Whatcha gonna do when…a puzzle agent comes for you…?
Although I am completely infatuated with the waves of adventure-puzzle quest games like Professor Layton that have cropped up in recent years, I am myself puzzled as to why the world of video games has altered from sorting out problems with heavy arms warfare to encountering bizarre innocent civilians who will hide desperately needed clues that can easily be found on GameFAQS. Enter Nelson Tethers:Puzzle Agent, a man who’s based his entire career in investigating such peculiarities…and doesn’t seem to have been busy in recent months.
Harboured in the dankest basement of the FBI lies the ‘Puzzle Research Division’, an intriguing branch of the federal government which hasn’t seen much action…ever. Nelson Tether’s usual afternoon nap is however interrupted by, low and behold, a case! With the White Houses’ supply of pencil erasers dwindling dry due to the mysterious closure of the eraser factory in the mysterious Scoggins, Tethers is sent to investigate. Sending in the lone agent of the puzzle department seems like a bad move, but when the locales seem to have a crazy fixation on the brainteasers they believe are being whispered into their ears, he seems like the best choice, despite his amateur discipline and constant blank stare.
The principle of the the game follows the standard Professor Layton formula of scouting areas of quizzes, ranging from jigsaw puzzles to standard logic and maths conundrums. There’s a very good mix for puzzle fanatics to get stuck into, and can keep you coming back for hidden quizzes just due to how addictive they are. Other subtle hints of charm make their way in to separate the Tethers from the Laytons. Tethers has to collect gum if he want clues to problems, seeing as anygum, even if it’s stuck under the table proves to be his vice. Sending off a guess for an answer costs thousands in tax dollars, creating some sort of bizarre anti-scoring system where fewer guesses will cost the public less money. It’s little touches like this which manage to give Nelson Tethers flickers of identity under its clearly defining aesthetic.
If Telltale are willing to beef this series up with a full episodic season, then I’d be right on board
Though it’s not a visual spectacular, Nelson Tethers: Puzzle Agent is awesome in its sketchy design. Animated by the infamous Grickle artist Graham Annable, the title holds its own in the graphical departments just as much as it’s more visually delightful counterparts. The characters look like polished doodles scrawled during a boring phone call, the hard pencil outlines making no effort to spruce itself up to respectable standards. Yet the scrawblings accompany the dry humour perfectly, and despite its ineffective efforts to wow your eyes, it certainly charms your funny bone.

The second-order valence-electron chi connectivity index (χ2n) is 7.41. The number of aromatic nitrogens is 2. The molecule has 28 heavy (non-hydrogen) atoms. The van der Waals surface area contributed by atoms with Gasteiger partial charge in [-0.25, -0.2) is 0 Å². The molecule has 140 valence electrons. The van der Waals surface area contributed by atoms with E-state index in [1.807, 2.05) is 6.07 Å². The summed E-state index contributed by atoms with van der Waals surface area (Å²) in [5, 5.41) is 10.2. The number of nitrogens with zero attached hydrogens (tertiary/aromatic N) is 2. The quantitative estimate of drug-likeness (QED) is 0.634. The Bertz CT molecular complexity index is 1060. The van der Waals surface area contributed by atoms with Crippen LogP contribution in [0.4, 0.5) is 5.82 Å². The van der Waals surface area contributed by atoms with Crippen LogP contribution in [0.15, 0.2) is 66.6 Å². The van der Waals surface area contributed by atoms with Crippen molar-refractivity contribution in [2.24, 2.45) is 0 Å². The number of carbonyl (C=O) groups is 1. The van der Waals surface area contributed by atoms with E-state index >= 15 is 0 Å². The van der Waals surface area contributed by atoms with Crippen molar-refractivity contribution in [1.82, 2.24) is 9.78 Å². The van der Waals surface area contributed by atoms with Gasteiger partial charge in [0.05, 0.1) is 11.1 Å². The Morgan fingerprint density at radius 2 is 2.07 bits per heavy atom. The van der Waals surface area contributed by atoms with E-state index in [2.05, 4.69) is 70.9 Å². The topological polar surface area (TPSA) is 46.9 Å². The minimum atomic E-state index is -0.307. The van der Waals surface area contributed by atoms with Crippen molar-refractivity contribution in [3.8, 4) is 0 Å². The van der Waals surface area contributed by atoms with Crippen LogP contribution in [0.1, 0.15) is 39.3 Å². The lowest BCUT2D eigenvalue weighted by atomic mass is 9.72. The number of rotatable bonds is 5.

Although the plot starts off with wry wit and a silly spring to its step, it evolves into a bizarre and complex mystery which delves into the villages’ incredibly peculiar Nordic mythology. Retaining its humour throughout, Puzzle Agent plays its cards very close to its chest to keep you puzzling with its combinations of the funnies and the eeriees. Trust me, no game has ever been able to make a garden gnome more sinister than this one…seriously.
It’s this bizarre plot and funny etchings which, although give it strength to stand alone as a franchise, also offers subtle jabs and the games it’s mirroring so well. The low quality production values are done so well, it just makes it funnier to behold. The sketchy animation would seem poor at a glance, but just adds to that underdog feeling of Nelson’s quest. Some of the voice actors for the citizens could’ve done a better job with the script before them and the bizarre accents they all seem to be trying to copy from one another, but their weird inflections and unusual dialects just add to the strangeness of the town of Scoggins.
Unfortunately, although the puzzles gradually become more difficult over time, it seems Nelson’s lack of confidence translates to the games length. My addiction that Puzzle Agent brought out so well in me proved to be the game’s downfall, and although the game is nicely rounded off narratively, I was blitzing the entire investigation in only a matter of hours. This ‘Pilot’ episode of sorts felt like it was something of a taster, a trial to dangle above gamers noses to see if they’re willing to bite, and if Telltale are willing to beef this series up with a full episodic season, then I’d be right on board.
If you’re a large or small fan of adventure-puzzle games, but the gorgeous aesthetic and creatively genius titles on the market are getting more prettier than brainier for your tastes, Nelson Tethers:Puzzle Agent is certainly right up your alley. Its fiendish puzzles, underdog charm and hilarious dry humour all make for a brilliantly enjoyable, if slightly underwhelming few hours. A brilliant title for beginners and veterans of puzzles alike, Nelson Tethers:Puzzle Agent is certainly a game worth testing the waters with, in hopes a full blown franchise could come out of it.
The Bad: Feels very short, Difficulty curve sometimes dips causing some easy puzzles to crop up half way through